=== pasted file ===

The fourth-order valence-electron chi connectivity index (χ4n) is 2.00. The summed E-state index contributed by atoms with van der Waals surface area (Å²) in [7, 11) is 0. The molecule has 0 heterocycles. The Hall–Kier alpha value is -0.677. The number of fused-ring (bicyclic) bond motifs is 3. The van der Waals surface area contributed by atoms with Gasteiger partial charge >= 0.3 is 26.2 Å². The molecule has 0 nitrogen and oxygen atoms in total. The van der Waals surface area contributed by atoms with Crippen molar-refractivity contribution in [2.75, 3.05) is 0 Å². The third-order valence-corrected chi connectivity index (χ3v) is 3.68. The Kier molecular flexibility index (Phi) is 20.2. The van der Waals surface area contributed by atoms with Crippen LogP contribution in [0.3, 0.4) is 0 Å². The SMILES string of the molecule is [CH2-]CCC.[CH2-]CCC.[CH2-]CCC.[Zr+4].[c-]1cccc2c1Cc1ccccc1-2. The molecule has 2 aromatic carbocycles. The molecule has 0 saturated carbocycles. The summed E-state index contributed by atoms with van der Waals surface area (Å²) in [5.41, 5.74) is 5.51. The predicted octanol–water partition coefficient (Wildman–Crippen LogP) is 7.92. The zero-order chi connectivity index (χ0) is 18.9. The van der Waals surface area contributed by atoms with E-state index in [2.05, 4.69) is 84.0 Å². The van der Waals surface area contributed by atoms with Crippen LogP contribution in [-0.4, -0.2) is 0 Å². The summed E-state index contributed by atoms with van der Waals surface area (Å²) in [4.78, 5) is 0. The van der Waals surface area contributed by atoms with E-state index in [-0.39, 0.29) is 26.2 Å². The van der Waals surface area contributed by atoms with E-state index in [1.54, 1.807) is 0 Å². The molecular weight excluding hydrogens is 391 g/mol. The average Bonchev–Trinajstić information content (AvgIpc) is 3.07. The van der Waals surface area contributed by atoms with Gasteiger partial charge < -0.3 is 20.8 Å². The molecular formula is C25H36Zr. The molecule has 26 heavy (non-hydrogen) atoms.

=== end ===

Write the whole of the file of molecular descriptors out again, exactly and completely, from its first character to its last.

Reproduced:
The fourth-order valence-electron chi connectivity index (χ4n) is 2.00. The summed E-state index contributed by atoms with van der Waals surface area (Å²) in [7, 11) is 0. The molecule has 0 heterocycles. The Hall–Kier alpha value is -0.677. The number of fused-ring (bicyclic) bond motifs is 3. The van der Waals surface area contributed by atoms with Gasteiger partial charge >= 0.3 is 26.2 Å². The molecule has 0 nitrogen and oxygen atoms in total. The van der Waals surface area contributed by atoms with Crippen molar-refractivity contribution in [2.75, 3.05) is 0 Å². The third-order valence-corrected chi connectivity index (χ3v) is 3.68. The Kier molecular flexibility index (Phi) is 20.2. The van der Waals surface area contributed by atoms with Crippen LogP contribution in [0.3, 0.4) is 0 Å². The SMILES string of the molecule is [CH2-]CCC.[CH2-]CCC.[CH2-]CCC.[Zr+4].[c-]1cccc2c1Cc1ccccc1-2. The molecule has 2 aromatic carbocycles. The molecule has 0 saturated carbocycles. The summed E-state index contributed by atoms with van der Waals surface area (Å²) in [5.41, 5.74) is 5.51. The predicted octanol–water partition coefficient (Wildman–Crippen LogP) is 7.92. The zero-order chi connectivity index (χ0) is 18.9. The van der Waals surface area contributed by atoms with E-state index in [2.05, 4.69) is 84.0 Å². The van der Waals surface area contributed by atoms with Crippen LogP contribution in [-0.4, -0.2) is 0 Å². The summed E-state index contributed by atoms with van der Waals surface area (Å²) in [4.78, 5) is 0. The van der Waals surface area contributed by atoms with E-state index in [-0.39, 0.29) is 26.2 Å². The van der Waals surface area contributed by atoms with E-state index in [1.54, 1.807) is 0 Å². The molecular weight excluding hydrogens is 391 g/mol. The average Bonchev–Trinajstić information content (AvgIpc) is 3.07. The van der Waals surface area contributed by atoms with Gasteiger partial charge < -0.3 is 20.8 Å². The molecular formula is C25H36Zr. The molecule has 26 heavy (non-hydrogen) atoms.